7 May 1801, Georgetown. Requests exequatur from the president for the two commissions attached. Hopes to see JM the following day and to converse with him about two matters, one simple, the other confidential. The first regards the departure of La Sémillante, which ought to sail as soon as dispatches arrive.1 The second is the rank with which Lear will be sent to the colony of Saint-Domingue. The treaties of 1778 and the late convention indicate position the French government takes regarding this colony and its relationship to the U.S. The French government hopes that the form of the agencies in the colony would return to agreed limits, though their mutual usefulness is recognized currently. This change alone will suffice.2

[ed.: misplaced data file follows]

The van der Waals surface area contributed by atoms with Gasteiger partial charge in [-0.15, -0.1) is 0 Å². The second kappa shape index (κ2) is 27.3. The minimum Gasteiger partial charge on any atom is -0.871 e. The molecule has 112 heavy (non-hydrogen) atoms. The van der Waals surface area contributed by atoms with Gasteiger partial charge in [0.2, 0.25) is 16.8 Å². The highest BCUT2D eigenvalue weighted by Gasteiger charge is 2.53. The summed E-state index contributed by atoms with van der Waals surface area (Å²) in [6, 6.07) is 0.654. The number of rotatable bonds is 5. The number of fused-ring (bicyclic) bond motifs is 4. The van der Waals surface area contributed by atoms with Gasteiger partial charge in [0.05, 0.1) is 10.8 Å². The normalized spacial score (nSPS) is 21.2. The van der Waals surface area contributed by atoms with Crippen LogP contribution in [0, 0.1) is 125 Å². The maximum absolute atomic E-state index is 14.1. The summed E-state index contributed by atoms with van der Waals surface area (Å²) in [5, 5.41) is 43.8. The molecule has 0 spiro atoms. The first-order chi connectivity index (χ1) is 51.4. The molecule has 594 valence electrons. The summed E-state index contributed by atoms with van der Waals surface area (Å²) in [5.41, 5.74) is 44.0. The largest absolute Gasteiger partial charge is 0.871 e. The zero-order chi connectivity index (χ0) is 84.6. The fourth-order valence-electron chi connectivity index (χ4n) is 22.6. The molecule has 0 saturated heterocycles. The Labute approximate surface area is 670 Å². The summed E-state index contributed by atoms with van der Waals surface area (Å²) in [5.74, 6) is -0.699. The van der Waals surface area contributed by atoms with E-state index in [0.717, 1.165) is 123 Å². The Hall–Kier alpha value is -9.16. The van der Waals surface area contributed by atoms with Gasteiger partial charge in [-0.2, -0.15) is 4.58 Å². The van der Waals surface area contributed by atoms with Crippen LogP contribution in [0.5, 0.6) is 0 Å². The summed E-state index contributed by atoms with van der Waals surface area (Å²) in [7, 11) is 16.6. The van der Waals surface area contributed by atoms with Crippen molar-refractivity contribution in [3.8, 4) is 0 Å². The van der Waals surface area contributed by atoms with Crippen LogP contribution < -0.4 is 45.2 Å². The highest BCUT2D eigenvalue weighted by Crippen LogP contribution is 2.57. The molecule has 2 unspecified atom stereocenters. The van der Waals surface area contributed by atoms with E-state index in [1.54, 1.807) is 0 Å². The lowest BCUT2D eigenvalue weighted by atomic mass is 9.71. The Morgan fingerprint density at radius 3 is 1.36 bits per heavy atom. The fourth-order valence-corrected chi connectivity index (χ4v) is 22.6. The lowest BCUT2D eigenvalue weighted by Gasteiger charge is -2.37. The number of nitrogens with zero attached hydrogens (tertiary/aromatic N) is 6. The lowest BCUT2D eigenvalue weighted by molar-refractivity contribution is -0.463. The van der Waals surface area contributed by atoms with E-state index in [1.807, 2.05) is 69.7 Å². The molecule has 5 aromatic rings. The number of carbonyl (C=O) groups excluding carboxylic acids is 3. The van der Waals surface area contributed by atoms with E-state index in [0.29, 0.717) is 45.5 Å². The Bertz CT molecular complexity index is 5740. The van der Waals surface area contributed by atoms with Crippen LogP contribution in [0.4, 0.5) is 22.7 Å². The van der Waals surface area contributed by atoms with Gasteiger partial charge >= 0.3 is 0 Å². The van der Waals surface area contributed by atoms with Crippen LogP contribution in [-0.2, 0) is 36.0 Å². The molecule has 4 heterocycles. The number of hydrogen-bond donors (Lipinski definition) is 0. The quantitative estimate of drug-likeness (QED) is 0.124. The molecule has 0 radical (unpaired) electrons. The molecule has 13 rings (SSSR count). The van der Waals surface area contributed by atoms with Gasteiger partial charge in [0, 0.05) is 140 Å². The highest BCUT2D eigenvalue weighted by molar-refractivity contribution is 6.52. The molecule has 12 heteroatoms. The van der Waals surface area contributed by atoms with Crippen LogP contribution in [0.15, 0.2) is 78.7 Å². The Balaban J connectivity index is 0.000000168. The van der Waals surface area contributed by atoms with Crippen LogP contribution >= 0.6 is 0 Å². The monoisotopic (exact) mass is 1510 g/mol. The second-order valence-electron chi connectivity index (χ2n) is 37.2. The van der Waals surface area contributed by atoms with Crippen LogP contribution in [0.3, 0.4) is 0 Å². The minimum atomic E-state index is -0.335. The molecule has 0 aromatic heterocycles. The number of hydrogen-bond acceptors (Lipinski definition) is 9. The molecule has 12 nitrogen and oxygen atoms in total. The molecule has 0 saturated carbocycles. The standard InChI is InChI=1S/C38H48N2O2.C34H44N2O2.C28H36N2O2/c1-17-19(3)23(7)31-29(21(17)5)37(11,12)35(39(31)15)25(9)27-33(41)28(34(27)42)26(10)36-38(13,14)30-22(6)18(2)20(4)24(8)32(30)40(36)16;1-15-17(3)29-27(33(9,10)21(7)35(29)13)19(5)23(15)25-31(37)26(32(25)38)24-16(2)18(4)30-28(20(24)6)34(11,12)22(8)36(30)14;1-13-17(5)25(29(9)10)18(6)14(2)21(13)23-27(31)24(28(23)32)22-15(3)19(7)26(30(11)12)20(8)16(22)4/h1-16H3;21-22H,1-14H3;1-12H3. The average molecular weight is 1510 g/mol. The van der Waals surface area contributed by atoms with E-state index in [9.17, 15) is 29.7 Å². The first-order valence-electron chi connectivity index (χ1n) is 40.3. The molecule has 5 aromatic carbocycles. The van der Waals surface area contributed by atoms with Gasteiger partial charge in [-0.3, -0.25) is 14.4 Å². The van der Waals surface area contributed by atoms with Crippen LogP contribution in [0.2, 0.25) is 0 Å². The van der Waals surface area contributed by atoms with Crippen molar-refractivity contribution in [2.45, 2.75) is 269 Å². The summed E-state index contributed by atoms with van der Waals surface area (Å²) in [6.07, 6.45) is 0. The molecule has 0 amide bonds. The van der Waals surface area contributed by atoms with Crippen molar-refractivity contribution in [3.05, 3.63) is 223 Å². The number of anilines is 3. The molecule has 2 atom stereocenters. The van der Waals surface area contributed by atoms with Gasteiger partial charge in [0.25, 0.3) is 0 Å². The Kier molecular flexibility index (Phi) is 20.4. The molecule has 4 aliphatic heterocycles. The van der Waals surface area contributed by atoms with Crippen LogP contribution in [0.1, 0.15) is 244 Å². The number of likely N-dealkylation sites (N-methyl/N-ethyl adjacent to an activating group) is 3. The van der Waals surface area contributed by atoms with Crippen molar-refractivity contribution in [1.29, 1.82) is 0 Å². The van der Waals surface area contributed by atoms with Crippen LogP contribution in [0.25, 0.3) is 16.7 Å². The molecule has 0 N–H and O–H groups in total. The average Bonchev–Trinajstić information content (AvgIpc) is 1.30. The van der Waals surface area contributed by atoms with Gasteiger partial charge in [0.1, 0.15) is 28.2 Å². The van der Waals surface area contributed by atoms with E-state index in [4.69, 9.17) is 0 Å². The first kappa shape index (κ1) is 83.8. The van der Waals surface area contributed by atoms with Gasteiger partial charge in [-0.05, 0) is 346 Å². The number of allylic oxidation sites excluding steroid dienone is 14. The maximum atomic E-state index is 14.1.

RC (DNA: RG 59, NFL, France, vol. 1); Tr (AAE: Political Correspondence, U.S., 53:121–22). RC 3 pp.; in French; docketed by Wagner. Third page of RC misfiled under date of 1 May. Enclosures not found.
1. Earlier Pichon had sought permission for the French frigate La Sémillante to lower its truce flag before debarking at Norfolk for repairs. Though the U.S. law on the matter had expired, Pichon thought that since the U.S.-French convention was not yet ratified he ought to delay giving the vessel authorization until Jefferson’s intentions were clear (Pichon to secretary of state, 31 Mar. 1801 [DNA: RG 59, NFL, France, vol. 1]).
2. Pichon reported to Talleyrand that he had talked to JM and insisted that Lear not bear the title of consul general held by his predecessor. In reaching an agreement with JM, Pichon acknowledged making many concessions to ensure the change of title (Pichon to Talleyrand, 8 May 1801 [AAE: Political Correspondence, U.S., 53:119–20]).